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Totem Cam Review

These unique cams are awesome and fit in placements where no other cam will work.
Top Pick Award
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Price:  $83 List
Pros:  Flexible stem, great range, narrow heads
Cons:  Wide stem may feel bulky to some
Manufacturer:   Totem Cams
By Matt Bento ⋅ Senior Review Editor  ⋅  Jan 30, 2018
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#4 of 8
  • Weight - 15% 6
  • Range - 15% 8
  • Horizontal Cracks - 10% 7
  • Tight Placements - 15% 9
  • Walking - 15% 8
  • Durability - 15% 8
  • Aid Climbing - 5% 10
  • Free Climbing - 10% 7

Our Verdict

Totem Cams are our favorite cams for aid climbing because of their ability to engage only two lobes at a time, allowing for an endless array of strange, body-weight-only placements, multiple clip-in points, and super narrow heads, even in the larger hand sizes. Their unique design works in pockets and holes where others simply can't fit. Created in the limestone capital of the universe (Spain) where parallel cracks are few and far between, Totem cams are a considerable departure from traditional cam designs, featuring longer lobes for stronger camming action. These cams belong on the rack of any aspiring or veteran El Cap climber and are also useful in any climbing venue where pin scars are common.

Compare to Similar Products

Our Analysis and Test Results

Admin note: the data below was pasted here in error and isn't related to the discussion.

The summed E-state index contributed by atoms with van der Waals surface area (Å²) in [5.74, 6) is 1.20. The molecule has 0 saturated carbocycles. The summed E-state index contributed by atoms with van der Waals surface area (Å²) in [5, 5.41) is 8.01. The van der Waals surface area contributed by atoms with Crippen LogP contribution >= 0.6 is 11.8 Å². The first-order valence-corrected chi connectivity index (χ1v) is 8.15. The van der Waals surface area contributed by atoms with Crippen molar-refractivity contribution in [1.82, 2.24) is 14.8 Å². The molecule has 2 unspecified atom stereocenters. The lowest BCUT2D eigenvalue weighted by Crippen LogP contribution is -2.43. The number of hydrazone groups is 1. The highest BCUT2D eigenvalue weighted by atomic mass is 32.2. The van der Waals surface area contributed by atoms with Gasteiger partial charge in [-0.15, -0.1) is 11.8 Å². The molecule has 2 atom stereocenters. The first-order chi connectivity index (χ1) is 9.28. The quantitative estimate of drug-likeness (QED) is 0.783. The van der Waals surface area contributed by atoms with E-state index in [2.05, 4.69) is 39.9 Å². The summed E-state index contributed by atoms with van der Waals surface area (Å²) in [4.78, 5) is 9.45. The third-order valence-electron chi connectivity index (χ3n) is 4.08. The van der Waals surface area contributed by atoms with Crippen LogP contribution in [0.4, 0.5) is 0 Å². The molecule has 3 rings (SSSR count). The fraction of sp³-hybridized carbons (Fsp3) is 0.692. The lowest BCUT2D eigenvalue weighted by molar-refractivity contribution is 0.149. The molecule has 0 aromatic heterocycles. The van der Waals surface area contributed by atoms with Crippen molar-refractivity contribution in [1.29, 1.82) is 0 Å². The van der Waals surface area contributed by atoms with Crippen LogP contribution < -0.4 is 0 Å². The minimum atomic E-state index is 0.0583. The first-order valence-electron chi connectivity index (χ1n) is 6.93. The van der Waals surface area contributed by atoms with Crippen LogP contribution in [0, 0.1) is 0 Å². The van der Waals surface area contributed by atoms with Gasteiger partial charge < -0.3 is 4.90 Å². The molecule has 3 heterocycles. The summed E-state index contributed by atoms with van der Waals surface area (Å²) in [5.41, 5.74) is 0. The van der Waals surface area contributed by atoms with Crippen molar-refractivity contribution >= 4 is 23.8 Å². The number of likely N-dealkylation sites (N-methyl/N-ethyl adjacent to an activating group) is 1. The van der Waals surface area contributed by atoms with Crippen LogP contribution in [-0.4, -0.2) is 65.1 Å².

Placement for placement, Totems protect as well or better than any other cams in our review. The Fixe Alien Revolutions are better in horizontal placements and lighter, but it takes six more offset sizes to match the range of the same size run of Totems. However, some of our testers prefer the Black Diamond C4s as the backbone of their racks, because they take up less space on their gear loops, are easier to place when they're pumped, easier to buy in the US, and more affordable.

Performance Comparison

These cams weren't the lightest we reviewed  but they're definitely the most versatile.
These cams weren't the lightest we reviewed, but they're definitely the most versatile.


A full set of Totems weighs in at 24.9 ounces. When you compare the same size run to Black Diamond Ultralight C4s, (grey through yellow), the Ultralights are 6.6oz lighter, and the same run Metolius Ultralight Mastercams are 7.7oz lighter, even with the extra orange size.

Even the Black Diamond C4s are lighter than a similar run of Totems, making them the heaviest in our review. A few of our testers said that they didn't care how much Totem cams weighed because they work so well, and none of our testers would describe Totems as "heavy". Becuase of their dual stem, some of our testers thought the Totem Cams felt bulky on their harnesses.


A set of seven cams covers cracks from 11.2 mm to 64.2mm.

Using a very BD-esque color scheme, we were happy to see the familiar red and yellow (though totem says orange) hand sizes, a green and purple for fat fingers, a yellow size similar to a yellow Alien, a blue size similar to the Black Diamond .3, and a black size that is pretty close to the red BD X4. While the colors are not a perfect match, you won't have to learn an entirely new color/size correlation once you integrate a rack of Totems into your arsenal.

A purple Totem holding strong in a horizontal placement.
A purple Totem holding strong in a horizontal placement.

Horizontal Cracks

While not as flexible as the Fixe Alien Revolutions, or the Black Diamond X4s, Totems are less stiff than Black Diamond C4s and Black Diamond Ultralight C4s, making them safer in horizontal placements.

The hand sizes are especially useful since X4s and Aliens aren't available in the hand size. Metolius Ultralight Mastercams is the only other flexible stemmed cam available in hands sizes.

The Blue Totem in a tips-sized crack
The Blue Totem in a tips-sized crack

Tight Placements

The Totem Cams have narrower heads than every cam in our review except for the Fixe Alien Revolutions.